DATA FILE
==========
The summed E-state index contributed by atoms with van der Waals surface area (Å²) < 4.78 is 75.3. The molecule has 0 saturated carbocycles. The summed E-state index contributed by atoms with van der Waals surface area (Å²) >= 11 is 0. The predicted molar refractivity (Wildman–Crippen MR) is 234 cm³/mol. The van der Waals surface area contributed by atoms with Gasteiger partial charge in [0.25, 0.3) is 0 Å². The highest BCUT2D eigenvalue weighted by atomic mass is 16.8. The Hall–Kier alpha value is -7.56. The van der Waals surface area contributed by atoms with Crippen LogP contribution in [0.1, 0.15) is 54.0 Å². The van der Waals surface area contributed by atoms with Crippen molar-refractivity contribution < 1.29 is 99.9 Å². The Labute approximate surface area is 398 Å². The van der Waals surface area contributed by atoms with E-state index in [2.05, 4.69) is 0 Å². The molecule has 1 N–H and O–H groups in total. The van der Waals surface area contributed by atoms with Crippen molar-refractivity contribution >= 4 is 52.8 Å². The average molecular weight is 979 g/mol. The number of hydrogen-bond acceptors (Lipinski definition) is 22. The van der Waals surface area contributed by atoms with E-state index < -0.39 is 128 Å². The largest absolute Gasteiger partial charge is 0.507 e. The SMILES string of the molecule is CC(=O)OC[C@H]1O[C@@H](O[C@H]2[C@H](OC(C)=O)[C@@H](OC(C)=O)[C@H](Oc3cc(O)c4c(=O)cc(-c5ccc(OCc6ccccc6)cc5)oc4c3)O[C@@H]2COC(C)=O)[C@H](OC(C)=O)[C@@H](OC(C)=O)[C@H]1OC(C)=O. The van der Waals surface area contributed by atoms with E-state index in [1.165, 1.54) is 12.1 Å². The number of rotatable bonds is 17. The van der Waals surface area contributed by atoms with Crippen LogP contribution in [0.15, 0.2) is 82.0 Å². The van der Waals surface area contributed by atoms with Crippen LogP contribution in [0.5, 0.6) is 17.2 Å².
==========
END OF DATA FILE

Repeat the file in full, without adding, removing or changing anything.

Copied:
The summed E-state index contributed by atoms with van der Waals surface area (Å²) < 4.78 is 75.3. The molecule has 0 saturated carbocycles. The summed E-state index contributed by atoms with van der Waals surface area (Å²) >= 11 is 0. The predicted molar refractivity (Wildman–Crippen MR) is 234 cm³/mol. The van der Waals surface area contributed by atoms with Gasteiger partial charge in [0.25, 0.3) is 0 Å². The highest BCUT2D eigenvalue weighted by atomic mass is 16.8. The Hall–Kier alpha value is -7.56. The van der Waals surface area contributed by atoms with Crippen LogP contribution in [0.1, 0.15) is 54.0 Å². The van der Waals surface area contributed by atoms with Crippen molar-refractivity contribution < 1.29 is 99.9 Å². The Labute approximate surface area is 398 Å². The van der Waals surface area contributed by atoms with E-state index in [2.05, 4.69) is 0 Å². The molecule has 1 N–H and O–H groups in total. The van der Waals surface area contributed by atoms with Crippen molar-refractivity contribution >= 4 is 52.8 Å². The average molecular weight is 979 g/mol. The number of hydrogen-bond acceptors (Lipinski definition) is 22. The van der Waals surface area contributed by atoms with E-state index < -0.39 is 128 Å². The largest absolute Gasteiger partial charge is 0.507 e. The SMILES string of the molecule is CC(=O)OC[C@H]1O[C@@H](O[C@H]2[C@H](OC(C)=O)[C@@H](OC(C)=O)[C@H](Oc3cc(O)c4c(=O)cc(-c5ccc(OCc6ccccc6)cc5)oc4c3)O[C@@H]2COC(C)=O)[C@H](OC(C)=O)[C@@H](OC(C)=O)[C@H]1OC(C)=O. The van der Waals surface area contributed by atoms with E-state index in [1.165, 1.54) is 12.1 Å². The number of rotatable bonds is 17. The van der Waals surface area contributed by atoms with Crippen LogP contribution in [0.15, 0.2) is 82.0 Å². The van der Waals surface area contributed by atoms with Crippen LogP contribution in [0.5, 0.6) is 17.2 Å².